Composer Errollyn Wallen was initially reluctant to make a modern opera out of an 18th century novel.
When asked to take on the project, she didn’t think it held any relevance for the world we live in in 2014.
And she hated the way the book was about a girl who wasn’t even allowed to speak.
But, after meeting with Birmingham teenagers and sex workers, she realised how the themes are still shockingly pertinent today.
The result is Anon, a new work inspired by a 1731 book by Abbe Prevost which was turned into the Puccini opera Manon Lescaut.
Unlike the original, it gives a voice to women with tragic stories to tell of being lured into prostitution, drug addiction and the “shame” of falling for the wrong man.
It is part of Welsh National Opera’s seasonal theme of fallen women. It has already staged a new production of Manon Lescaut at Birmingham Hippodrome as well as La traviata, the literal translation of which is “she who has strayed from the path”.
The company also wanted to produce a more contemporary, accessible production about the exploitation of women today.
So Anon is to be staged at Birmingham’s mac and Newhampton Arts Centre in Wolverhampton.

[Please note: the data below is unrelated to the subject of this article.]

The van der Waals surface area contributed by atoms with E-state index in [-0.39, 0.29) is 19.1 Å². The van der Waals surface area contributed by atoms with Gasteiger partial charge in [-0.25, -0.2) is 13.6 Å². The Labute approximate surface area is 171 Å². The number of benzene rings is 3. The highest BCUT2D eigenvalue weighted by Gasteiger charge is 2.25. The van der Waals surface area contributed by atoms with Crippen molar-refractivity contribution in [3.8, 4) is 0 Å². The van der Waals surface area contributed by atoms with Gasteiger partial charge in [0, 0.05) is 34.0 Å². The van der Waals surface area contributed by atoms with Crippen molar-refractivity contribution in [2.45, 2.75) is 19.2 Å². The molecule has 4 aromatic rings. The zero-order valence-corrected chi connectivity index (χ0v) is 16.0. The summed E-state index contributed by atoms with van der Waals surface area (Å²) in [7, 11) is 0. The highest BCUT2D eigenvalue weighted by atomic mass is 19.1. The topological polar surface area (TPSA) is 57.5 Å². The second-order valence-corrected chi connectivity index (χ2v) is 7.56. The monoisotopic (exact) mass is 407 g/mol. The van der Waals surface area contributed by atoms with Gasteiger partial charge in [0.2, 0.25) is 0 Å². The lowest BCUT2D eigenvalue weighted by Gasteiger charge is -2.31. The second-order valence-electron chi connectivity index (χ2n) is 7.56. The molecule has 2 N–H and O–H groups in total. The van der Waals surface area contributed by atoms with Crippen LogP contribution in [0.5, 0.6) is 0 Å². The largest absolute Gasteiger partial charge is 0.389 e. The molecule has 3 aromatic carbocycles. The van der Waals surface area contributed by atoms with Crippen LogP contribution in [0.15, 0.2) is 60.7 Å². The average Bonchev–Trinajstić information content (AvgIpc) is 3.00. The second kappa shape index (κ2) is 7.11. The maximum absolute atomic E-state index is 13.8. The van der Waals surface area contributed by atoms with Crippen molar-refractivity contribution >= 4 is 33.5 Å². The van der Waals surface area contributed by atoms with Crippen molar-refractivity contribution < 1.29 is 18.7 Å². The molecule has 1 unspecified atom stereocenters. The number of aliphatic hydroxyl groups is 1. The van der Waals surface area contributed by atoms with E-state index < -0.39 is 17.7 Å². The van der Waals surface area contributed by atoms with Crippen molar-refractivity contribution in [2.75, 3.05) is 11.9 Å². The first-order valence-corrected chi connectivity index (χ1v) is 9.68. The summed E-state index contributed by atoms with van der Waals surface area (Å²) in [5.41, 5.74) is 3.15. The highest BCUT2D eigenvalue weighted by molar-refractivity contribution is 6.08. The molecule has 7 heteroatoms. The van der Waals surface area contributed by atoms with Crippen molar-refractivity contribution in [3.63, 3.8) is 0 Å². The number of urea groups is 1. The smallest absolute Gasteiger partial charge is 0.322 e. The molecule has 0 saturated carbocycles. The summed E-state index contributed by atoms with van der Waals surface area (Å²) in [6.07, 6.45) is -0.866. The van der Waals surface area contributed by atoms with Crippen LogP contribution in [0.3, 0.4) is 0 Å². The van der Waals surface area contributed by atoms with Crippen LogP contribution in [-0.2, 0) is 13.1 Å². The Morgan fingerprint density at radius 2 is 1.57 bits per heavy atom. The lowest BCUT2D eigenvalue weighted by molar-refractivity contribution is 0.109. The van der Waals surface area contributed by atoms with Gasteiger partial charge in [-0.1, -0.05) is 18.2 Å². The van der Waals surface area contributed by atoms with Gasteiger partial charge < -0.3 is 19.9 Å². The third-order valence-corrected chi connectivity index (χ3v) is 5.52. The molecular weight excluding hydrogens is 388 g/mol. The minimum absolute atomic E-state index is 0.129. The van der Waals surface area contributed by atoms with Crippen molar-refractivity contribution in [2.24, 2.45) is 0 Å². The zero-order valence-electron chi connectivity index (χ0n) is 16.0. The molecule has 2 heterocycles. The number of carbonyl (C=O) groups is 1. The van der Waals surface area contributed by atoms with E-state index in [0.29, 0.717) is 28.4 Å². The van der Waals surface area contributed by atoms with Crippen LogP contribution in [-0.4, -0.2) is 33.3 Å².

It uses the words of three Birmingham sex workers who Errollyn spoke to, as well as groups of girls from Newman University and Tipton Academy.
Errollyn, who received an MBE for services to music and last year picked up the Ivor Novello Award for classical music, was deeply moved by her encounters with the prostitutes, who she met through the Safe Project charity.
“They were anonymous but happy for their voices to be heard,” says Belize-born Errollyn, aged 55, who was the first black woman to have a work performed at the Proms.
“I had written a line about one of the characters being led into prostitution because she was a drug addict, and I asked if that was common, and it was indeed the case with all three women.
“They had all been on crack and had become prostitutes in their desperate search for money to feed their habit.
“And they had all been led into that life by an older man.
“They were all in a cycle of neglect and abuse. They hadn’t been taken care of as children and were encouraged to live a life that was highly unsafe, because their parents didn’t know any better.
“I was struck by the idea that sometimes when you are in trouble, you may need to get away from the people around you. They may seem like friends but they are interested in keeping you dependent on them and drugs.